The dong may be depreciated by additional 1 percent later this year, if policy makers feel it is necessary, HSBC said in a statement issued on Thursday, betting on a relatively stable dong for the coming months.
The outlook for the dong should be relatively stable in the coming time, given the better balance of flows and build-up of foreign exchange reserves, HSBC said. It warned, however, that lower real interest rates could pose a risk if demand and inflation start to pick up.
The State Bank of Vietnam (SBV), the country's central bank, devalued the dong by weakening its reference rate for the currency by 1 percent to 21,246 per dollar from Thursday.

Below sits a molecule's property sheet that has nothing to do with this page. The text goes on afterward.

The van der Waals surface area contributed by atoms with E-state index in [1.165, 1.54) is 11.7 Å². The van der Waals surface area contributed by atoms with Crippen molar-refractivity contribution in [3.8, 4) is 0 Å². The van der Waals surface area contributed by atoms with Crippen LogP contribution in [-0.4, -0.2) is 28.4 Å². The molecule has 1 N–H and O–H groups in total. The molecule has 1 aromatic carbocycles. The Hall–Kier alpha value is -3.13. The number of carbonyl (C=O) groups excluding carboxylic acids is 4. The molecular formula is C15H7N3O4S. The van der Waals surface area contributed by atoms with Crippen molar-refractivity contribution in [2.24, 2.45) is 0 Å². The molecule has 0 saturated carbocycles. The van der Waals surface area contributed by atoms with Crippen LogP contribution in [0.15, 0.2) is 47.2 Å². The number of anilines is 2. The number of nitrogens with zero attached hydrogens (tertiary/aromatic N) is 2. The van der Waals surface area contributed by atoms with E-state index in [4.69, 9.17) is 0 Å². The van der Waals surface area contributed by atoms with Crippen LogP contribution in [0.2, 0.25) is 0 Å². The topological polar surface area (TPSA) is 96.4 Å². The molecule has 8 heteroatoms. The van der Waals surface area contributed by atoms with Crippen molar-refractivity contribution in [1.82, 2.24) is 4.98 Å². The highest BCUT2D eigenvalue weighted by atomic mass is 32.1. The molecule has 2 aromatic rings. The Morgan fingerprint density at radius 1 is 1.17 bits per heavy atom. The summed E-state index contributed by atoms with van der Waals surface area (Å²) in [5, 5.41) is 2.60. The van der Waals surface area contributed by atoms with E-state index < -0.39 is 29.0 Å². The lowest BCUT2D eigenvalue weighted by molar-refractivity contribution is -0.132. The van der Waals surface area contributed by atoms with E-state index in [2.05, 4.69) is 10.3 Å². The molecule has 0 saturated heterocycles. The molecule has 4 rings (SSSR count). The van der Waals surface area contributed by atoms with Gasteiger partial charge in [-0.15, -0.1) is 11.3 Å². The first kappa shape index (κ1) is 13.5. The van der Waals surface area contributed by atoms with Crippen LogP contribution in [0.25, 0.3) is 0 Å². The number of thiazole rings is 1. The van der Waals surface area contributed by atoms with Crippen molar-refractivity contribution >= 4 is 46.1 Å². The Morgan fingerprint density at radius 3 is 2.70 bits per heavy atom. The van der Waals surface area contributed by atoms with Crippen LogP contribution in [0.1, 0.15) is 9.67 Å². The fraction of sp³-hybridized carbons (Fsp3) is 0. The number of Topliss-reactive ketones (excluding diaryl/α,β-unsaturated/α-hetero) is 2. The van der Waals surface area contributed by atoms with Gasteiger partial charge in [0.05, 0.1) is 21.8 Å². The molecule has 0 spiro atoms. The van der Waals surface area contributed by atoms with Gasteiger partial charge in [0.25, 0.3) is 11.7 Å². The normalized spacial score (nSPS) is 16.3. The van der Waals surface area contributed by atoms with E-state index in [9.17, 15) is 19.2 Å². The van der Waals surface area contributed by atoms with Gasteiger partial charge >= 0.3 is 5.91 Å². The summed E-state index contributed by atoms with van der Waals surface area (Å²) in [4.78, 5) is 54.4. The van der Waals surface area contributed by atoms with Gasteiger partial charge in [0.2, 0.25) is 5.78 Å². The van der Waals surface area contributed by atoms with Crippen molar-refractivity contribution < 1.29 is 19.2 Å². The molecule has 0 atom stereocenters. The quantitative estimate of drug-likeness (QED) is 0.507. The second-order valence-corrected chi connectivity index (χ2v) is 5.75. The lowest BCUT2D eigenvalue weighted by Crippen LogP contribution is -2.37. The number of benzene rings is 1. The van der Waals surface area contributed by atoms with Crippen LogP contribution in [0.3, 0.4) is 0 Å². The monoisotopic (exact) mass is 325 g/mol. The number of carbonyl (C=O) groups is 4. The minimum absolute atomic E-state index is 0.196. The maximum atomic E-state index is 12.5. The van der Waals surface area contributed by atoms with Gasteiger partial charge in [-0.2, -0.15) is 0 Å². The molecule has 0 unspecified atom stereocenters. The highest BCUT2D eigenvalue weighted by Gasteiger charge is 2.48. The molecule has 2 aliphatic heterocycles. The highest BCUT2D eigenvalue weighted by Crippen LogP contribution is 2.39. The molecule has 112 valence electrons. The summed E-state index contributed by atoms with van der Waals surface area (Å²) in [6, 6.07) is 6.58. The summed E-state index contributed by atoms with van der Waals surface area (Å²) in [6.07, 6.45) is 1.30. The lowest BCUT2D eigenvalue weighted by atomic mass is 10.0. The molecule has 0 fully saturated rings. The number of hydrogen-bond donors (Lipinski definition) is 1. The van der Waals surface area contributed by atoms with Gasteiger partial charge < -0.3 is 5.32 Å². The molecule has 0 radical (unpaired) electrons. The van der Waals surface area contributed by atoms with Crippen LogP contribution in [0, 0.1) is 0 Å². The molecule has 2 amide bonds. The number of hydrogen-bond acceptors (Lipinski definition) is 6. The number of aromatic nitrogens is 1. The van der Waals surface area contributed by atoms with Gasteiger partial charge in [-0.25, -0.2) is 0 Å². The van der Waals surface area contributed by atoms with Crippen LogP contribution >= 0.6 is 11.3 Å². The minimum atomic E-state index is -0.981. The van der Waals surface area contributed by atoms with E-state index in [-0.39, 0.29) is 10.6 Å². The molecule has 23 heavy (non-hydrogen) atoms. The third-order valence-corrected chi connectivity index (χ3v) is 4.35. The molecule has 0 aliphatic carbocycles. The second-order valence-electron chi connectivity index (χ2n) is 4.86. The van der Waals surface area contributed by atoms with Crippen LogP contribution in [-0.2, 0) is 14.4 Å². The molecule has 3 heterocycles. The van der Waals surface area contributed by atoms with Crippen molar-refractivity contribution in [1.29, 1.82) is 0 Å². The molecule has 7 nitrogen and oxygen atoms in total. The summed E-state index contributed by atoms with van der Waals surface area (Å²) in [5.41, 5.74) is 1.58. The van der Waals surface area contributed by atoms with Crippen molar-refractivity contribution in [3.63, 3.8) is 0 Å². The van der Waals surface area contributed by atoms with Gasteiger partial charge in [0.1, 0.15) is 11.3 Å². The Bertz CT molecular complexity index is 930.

Foreign exchange inflows have been better, as the trade balance has been relatively neutral, thanks to improving exports as much as soft import growth. Meanwhile, FDI inflows have picked up and have averaged nearly $1 billion per month this year, according HSBC.
Together, these flows have allowed the SBV to increase their foreign exchange reserves buffers, with HSBC’s estimates suggesting that reserves have risen by nearly $10 billion from last year.
“While we do not expect the latest, small depreciation to cause much concern about the path for the dong, there is no doubt a risk that if policy is seen as too loose then concerns about rising inflation and further depreciation could rise,” it said.